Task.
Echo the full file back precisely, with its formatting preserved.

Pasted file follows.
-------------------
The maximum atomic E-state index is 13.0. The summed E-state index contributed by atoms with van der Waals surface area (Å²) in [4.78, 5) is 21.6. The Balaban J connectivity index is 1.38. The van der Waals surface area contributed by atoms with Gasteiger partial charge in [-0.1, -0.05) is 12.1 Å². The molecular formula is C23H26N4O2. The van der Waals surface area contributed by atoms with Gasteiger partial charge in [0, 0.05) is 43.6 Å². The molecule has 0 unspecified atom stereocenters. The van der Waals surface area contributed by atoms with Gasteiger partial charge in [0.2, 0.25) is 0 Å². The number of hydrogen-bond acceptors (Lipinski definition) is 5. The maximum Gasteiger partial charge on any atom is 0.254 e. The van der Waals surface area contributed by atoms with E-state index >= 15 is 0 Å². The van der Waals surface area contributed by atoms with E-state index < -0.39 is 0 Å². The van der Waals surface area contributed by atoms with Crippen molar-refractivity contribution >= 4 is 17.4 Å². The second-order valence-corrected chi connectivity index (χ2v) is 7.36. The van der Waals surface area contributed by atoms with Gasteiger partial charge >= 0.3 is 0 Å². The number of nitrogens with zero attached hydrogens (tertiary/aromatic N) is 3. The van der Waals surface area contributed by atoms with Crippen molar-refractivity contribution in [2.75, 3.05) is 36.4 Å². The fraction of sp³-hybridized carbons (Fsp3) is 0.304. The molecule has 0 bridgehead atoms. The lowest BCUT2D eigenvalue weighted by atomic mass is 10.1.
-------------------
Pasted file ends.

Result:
The maximum atomic E-state index is 13.0. The summed E-state index contributed by atoms with van der Waals surface area (Å²) in [4.78, 5) is 21.6. The Balaban J connectivity index is 1.38. The van der Waals surface area contributed by atoms with Gasteiger partial charge in [-0.1, -0.05) is 12.1 Å². The molecular formula is C23H26N4O2. The van der Waals surface area contributed by atoms with Gasteiger partial charge in [0, 0.05) is 43.6 Å². The molecule has 0 unspecified atom stereocenters. The van der Waals surface area contributed by atoms with Gasteiger partial charge in [0.2, 0.25) is 0 Å². The number of hydrogen-bond acceptors (Lipinski definition) is 5. The maximum Gasteiger partial charge on any atom is 0.254 e. The van der Waals surface area contributed by atoms with E-state index >= 15 is 0 Å². The van der Waals surface area contributed by atoms with E-state index < -0.39 is 0 Å². The van der Waals surface area contributed by atoms with Crippen molar-refractivity contribution >= 4 is 17.4 Å². The second-order valence-corrected chi connectivity index (χ2v) is 7.36. The van der Waals surface area contributed by atoms with Gasteiger partial charge >= 0.3 is 0 Å². The number of nitrogens with zero attached hydrogens (tertiary/aromatic N) is 3. The van der Waals surface area contributed by atoms with Crippen molar-refractivity contribution in [2.75, 3.05) is 36.4 Å². The fraction of sp³-hybridized carbons (Fsp3) is 0.304. The molecule has 0 bridgehead atoms. The lowest BCUT2D eigenvalue weighted by atomic mass is 10.1.